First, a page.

The focus of our project was an investigation into fluctuations and oscillations in the brightness of images of the solar corona, the outermost layer of the Sun’s atmosphere. Previous research has shown that power spectra computed from time series of light intensity values from the solar corona can be modelled by a general background power law, representing a combination of stochastic processes, with an added ‘tail’ at high frequencies, which captures a transition to white noise. Recently, work by Ireland et al. (2015) has proposed a more comprehensive spectral model that includes an additional superimposed Gaussian component to capture periodic spectral features. We use this comprehensive spectral model to perform the first global survey of power spectra of the extreme ultraviolet (EUV) solar corona. The solar region used is a massive (1000×1000-arcsecond) region, corresponding to 35% of the visible solar disk, and data from five wavelengths are considered: 171Å, 193Å, 211Å, 304Å, and 1600Å. The different wavelengths correspond to observations at different heights from the solar surface. We find that for these wavelengths, the best-fit model parameters distinctly reflect the regions’ visually observed features and allow for insight into the dynamical processes thought to exist in the solar corona. We …
From a collaboration with Professor Zhang and Big Bear Solar Observatory
James M. McCracken and Robert S. Weigel
Phys. Rev. E 93, 022207 – Published 8 February 2016
We introduce new quantities for exploratory causal inference between bivariate time series. The quantities, called penchants and leanings, are computationally straightforward to apply, follow directly from assumptions of probabilistic causality, do not depend on any assumed models for the time series generating process, and do not rely on any embedding procedures; these features may provide a clearer interpretation of the results than those from existing time series causality tools. The penchant and leaning are computed based on a structured method for computing probabilities.
By Karl Battams (a scientist at NRL who is doing a PhD with a concentration in Space Weather at GMU)
I have a curious claim to fame. I have almost certainly seen more individual images of comets than any person in history. A good ballpark estimate would be around 50,000 unique images of comets, but that may be slightly on the low side. Either way, it’s a lot.
Our work examines the detectability of tidally distorted solid exoplanets in synchronous rotation. Previous work has shown that tidally distorted shapes of close-in gas giants can give rise to radius underestimates and subsequently density overestimates for those planets. We examine the assumption that such an effect is too minimal for rocky exoplanets and find that for smaller M Class stars there may be an observationally significant tidal distortion effect at very close-in orbits. We quantify the effect for different stellar types and planetary properties using some basic assumptions. Finally, we develop a simple analytic expression to test if there are detectable bulge signatures in the photometry of a system. We find that close in for smaller M Class stars there may be an observationally significant signature that may manifest itself in both in-transit bulge signatures and ellipsoidal variations.
James M. McCracken and Robert S. Weigel
Convergent cross-mapping (CCM) is a technique for computing specific kinds of correlations between sets of times series. It was introduced by Sugihara et al. [Science 338, 496 (2012).] and is reported to be “a necessary condition for causation” capable of distinguishing causality from standard correlation. We show that the relationships between CCM correlations proposed by Sugihara et al. do not, in general, agree with intuitive concepts of “driving” and as such should not be considered indicative of causality. It is shown that the fact that the CCM algorithm implies causality is a function of system parameters for simple linear and nonlinear systems. For example, in a RL circuit, both voltage and current can be identified as the driver depending on the frequency of the source voltage. It is shown that the CCM algorithm, however, can be modified to identify relationships between pairs of time series that are consistent with intuition for the considered example systems for which CCM causality analysis provided nonintuitive driver identifications. This modification of the CCM algorithm is introduced as “pairwise asymmetric inference” (PAI) and examples of its use are presented.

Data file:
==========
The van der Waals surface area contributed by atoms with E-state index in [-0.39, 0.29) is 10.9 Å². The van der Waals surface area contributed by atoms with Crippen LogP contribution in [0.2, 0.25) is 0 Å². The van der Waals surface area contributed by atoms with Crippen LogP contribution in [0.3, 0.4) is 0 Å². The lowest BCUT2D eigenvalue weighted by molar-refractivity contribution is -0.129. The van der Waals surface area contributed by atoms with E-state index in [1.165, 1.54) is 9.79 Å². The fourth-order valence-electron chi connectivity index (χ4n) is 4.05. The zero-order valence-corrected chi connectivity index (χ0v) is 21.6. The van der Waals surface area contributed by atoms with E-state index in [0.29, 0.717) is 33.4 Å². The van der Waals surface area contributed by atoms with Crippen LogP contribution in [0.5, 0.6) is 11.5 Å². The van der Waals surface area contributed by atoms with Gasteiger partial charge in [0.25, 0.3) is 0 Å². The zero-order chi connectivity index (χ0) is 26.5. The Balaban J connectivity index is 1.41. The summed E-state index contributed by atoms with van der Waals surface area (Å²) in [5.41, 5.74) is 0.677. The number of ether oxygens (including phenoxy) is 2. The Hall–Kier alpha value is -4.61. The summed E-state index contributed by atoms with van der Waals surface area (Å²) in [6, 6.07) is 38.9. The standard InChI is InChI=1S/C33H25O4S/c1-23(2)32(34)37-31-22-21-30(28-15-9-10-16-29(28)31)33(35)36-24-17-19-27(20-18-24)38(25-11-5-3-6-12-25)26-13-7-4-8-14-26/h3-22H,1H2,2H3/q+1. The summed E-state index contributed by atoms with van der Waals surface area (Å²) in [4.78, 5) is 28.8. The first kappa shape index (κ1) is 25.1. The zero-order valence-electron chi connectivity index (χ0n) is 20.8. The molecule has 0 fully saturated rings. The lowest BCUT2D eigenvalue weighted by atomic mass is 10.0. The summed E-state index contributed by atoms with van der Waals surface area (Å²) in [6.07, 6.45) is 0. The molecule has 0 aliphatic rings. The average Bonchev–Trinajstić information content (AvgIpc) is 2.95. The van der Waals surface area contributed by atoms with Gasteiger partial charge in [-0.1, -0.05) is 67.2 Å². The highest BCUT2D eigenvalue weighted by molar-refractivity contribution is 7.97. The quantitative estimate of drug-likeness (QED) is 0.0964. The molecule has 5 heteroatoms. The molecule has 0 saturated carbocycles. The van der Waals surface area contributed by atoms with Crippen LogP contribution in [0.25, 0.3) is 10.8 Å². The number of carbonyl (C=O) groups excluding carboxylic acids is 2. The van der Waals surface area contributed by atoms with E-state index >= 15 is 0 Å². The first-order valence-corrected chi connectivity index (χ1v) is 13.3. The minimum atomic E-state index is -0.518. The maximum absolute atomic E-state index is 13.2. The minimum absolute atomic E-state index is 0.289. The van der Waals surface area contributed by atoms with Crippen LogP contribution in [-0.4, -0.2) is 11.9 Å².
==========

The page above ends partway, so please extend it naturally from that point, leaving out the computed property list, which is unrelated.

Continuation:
A.D. Kercher and R.S. Weigel
Numerical schemes for ideal magnetohydrodynamics (MHD) that are based on the standard finite volume method (FVM) exhibit pseudo-convergence in which irregular structures no longer exist only after heavy grid refinement. We describe a method for obtaining solutions for coplanar and near-coplanar cases that consist of only regular structures, independent of grid refinement. The method, referred to as Compound Wave Modification (CWM), involves removing the flux associated with non-regular structures and can be used for simulations in two- and three-dimensions because it does not require explicitly tracking an Alfvén wave. For a near-coplanar case, and for grids with 213 points or less, we find root-square-mean-errors (RMSEs) that are as much as 6 times smaller. For the coplanar case, in which non-regular structures will exist at all levels of grid refinement for standard FVMs, the RMSE is as much as 25 times smaller.
In response to the Government adding solar storms to the National Risk Register (NRR) of Civil Emergencies in 2011, the Met Office Space Weather Operations Centre (MOSWOC) was created to provide a UK operational space weather prediction centre to help protect the country from the serious threats posed by space weather events.
CMEs are often associated with flares and are eruptions of large amounts of matter and energetic particles from the solar atmosphere. These can take days to reach Earth, carrying a local magnetic field from the Sun, and their arrival time is the focus of space weather forecasting. We use the state of the art NOAA ‘ENLIL’ computer model to predict the arrival time of CMEs. This enables prediction of CMEs impacting Earth within plus or minus six hours (at best). While the Met Office can forecast a CME and its direction of travel, the capability to ascertain whether a CME will have an effect on the Earth is limited to one satellite. Depending on the speed of the CME, this observation will give 20 to 30 minutes warning before the CME has an effect …